The elected members of the West Mayo Municipal District have asked Mayo County Council to obtain legal advice after a Local Improvement Scheme (LIS ) work on a private road in Kilmeena had been held up, because one of the residents on the road refused to give their approval for the work to take place.
LIS projects see work carried out on roads not under the control of the council, where councillors allocate money from an allocation they get each year for jobs like this, and a contribution is made by the resident or residents on the road towards the work also.
Independent councillor Michael Holmes said this week at the June meeting of the Municipal District: "We have a problem with the situation where people have applied for LIS funding and councillors have said they'd give some money to it, but because they are not getting the full support of all the residents it's not happening.
"We have a situation near this town in Kilmeena, where there's a lady at the end of a road who can not get in or out of her house at the moment. They have applied for the funding and as I say, quite a few councillors have offered to put in some funding, but it can't be done.
"I don't know where we're going to go, because since this first surfaced it has happened more and more in other areas. What is the situation? Where do the council stand? What happens if the council are asked to take over a housing estate and everyone won't agree? And this isn't a question of funding, I just want to highlight and see where this can be taken. Do we say, sorry there's nothing we can do?"
Cllr Rose Conway-Walsh added: "I completely support that it is completely unacceptable that one house in a village can hold the rest to ransom. We have a legal team at our disposal. We need to use that in the first instance to see what we can do and fully examine how this can be allowed to happen. We need a full legal investigation, besides the fact that it's morally wrong that one person in a village can hold the rest to ransom and prevent access to someone else's home."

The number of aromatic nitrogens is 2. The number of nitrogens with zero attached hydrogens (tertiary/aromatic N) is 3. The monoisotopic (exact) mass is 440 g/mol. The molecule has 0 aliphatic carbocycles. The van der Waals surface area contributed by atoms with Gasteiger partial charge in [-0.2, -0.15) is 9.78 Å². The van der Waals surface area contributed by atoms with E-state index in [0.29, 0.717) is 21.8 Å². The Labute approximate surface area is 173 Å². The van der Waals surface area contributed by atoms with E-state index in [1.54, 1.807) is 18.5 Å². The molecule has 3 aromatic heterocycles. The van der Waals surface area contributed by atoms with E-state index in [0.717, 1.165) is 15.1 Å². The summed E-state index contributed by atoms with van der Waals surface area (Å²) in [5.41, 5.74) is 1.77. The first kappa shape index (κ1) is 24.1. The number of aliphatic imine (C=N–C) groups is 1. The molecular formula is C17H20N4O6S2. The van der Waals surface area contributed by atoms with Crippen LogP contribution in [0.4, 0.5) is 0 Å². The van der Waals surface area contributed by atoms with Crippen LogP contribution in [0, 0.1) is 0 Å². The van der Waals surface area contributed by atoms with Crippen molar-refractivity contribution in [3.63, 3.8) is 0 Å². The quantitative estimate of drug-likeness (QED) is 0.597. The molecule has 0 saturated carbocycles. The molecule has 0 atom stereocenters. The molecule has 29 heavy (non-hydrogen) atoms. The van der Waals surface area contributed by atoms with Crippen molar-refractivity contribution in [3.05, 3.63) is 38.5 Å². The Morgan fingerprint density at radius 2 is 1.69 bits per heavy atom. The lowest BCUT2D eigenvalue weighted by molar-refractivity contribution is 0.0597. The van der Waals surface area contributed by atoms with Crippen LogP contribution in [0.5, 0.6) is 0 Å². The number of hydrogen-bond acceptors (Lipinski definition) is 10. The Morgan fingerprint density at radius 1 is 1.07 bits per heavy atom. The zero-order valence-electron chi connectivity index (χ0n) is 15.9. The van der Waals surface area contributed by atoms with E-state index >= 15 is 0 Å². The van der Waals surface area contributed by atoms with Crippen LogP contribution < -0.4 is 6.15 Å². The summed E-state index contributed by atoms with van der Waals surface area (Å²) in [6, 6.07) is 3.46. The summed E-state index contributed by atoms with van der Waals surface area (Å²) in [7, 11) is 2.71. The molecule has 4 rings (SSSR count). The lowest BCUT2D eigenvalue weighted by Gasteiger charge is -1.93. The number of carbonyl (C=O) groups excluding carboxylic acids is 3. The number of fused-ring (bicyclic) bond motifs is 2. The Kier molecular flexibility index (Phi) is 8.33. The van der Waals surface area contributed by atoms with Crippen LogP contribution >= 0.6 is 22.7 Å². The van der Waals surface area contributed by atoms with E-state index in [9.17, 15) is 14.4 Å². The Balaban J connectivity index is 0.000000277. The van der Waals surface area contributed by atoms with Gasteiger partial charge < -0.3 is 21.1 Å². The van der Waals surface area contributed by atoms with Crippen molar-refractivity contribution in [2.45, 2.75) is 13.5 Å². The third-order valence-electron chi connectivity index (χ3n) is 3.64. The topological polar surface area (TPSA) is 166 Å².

Westport based Fianna Fáil councillor Brendan Mulroy said: "I wonder can we as council not just take over that road? Legally, I'm not really interested is it right or wrong, but morally, it's in our best interest to help this woman out, because no-one else will help her, that's the bottom line. It's an awful situation. That road is in an awful way, it's farcical. If we can forget about the problem and work around it our own way, just go in and take it over.
"In the bigger picture, the LIS will have to be revisited and there should be no way that people can stop it going on."
His fellow Westport based councillor Theresa Maguire said: "It's a moral ransom, I agree completely. I understand Cllr Mulroy's frustrations with legality, it's one of those unusal times where all councillors are willing to give money but we can't spend it."
Padraig Walsh, senior engineer with Mayo County Council, told the elected members: "The way LIS is approached, the view that would have been held for a lot of years is that these are roads that are not public, the consent of the beneficial users of the road was always required before works was carried out. The question as to whether one can proceed when that consent is not forthcoming from one individual is something that would have to be looked at by the council from a legal point of view, what options, if any, there are."